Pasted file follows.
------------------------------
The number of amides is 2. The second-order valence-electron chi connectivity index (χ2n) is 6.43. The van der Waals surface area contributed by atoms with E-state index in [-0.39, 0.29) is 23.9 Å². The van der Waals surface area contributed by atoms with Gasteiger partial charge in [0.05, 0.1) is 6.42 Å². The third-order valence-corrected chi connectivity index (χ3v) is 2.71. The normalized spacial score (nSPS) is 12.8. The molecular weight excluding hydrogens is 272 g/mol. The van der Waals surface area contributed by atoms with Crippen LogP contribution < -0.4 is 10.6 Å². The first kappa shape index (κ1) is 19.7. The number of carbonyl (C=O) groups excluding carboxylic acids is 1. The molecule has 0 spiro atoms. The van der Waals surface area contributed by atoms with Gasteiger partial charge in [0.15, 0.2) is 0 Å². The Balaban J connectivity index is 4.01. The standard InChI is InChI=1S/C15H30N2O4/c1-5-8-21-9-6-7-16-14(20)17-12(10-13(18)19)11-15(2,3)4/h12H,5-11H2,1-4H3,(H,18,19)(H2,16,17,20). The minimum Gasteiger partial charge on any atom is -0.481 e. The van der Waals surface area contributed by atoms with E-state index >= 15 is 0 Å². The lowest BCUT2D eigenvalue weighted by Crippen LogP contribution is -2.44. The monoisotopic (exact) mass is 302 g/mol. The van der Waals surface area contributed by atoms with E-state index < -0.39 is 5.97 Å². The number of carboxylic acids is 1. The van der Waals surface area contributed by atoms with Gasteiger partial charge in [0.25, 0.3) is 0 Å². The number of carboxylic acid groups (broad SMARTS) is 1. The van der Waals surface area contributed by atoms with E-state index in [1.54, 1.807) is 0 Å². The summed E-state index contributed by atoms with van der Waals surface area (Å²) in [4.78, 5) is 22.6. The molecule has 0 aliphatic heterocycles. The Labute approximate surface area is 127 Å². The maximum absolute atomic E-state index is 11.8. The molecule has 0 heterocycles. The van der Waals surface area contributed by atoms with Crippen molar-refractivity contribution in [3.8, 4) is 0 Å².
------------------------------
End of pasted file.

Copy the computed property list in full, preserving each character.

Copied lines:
The number of amides is 2. The second-order valence-electron chi connectivity index (χ2n) is 6.43. The van der Waals surface area contributed by atoms with E-state index in [-0.39, 0.29) is 23.9 Å². The van der Waals surface area contributed by atoms with Gasteiger partial charge in [0.05, 0.1) is 6.42 Å². The third-order valence-corrected chi connectivity index (χ3v) is 2.71. The normalized spacial score (nSPS) is 12.8. The molecular weight excluding hydrogens is 272 g/mol. The van der Waals surface area contributed by atoms with Crippen LogP contribution < -0.4 is 10.6 Å². The first kappa shape index (κ1) is 19.7. The number of carbonyl (C=O) groups excluding carboxylic acids is 1. The molecule has 0 spiro atoms. The van der Waals surface area contributed by atoms with Gasteiger partial charge in [0.15, 0.2) is 0 Å². The Balaban J connectivity index is 4.01. The standard InChI is InChI=1S/C15H30N2O4/c1-5-8-21-9-6-7-16-14(20)17-12(10-13(18)19)11-15(2,3)4/h12H,5-11H2,1-4H3,(H,18,19)(H2,16,17,20). The minimum Gasteiger partial charge on any atom is -0.481 e. The van der Waals surface area contributed by atoms with E-state index >= 15 is 0 Å². The lowest BCUT2D eigenvalue weighted by Crippen LogP contribution is -2.44. The monoisotopic (exact) mass is 302 g/mol. The van der Waals surface area contributed by atoms with E-state index < -0.39 is 5.97 Å². The number of carboxylic acids is 1. The van der Waals surface area contributed by atoms with Gasteiger partial charge in [0.25, 0.3) is 0 Å². The number of carboxylic acid groups (broad SMARTS) is 1. The van der Waals surface area contributed by atoms with E-state index in [1.54, 1.807) is 0 Å². The summed E-state index contributed by atoms with van der Waals surface area (Å²) in [4.78, 5) is 22.6. The molecule has 0 aliphatic heterocycles. The Labute approximate surface area is 127 Å². The maximum absolute atomic E-state index is 11.8. The molecule has 0 heterocycles. The van der Waals surface area contributed by atoms with Crippen molar-refractivity contribution in [3.8, 4) is 0 Å².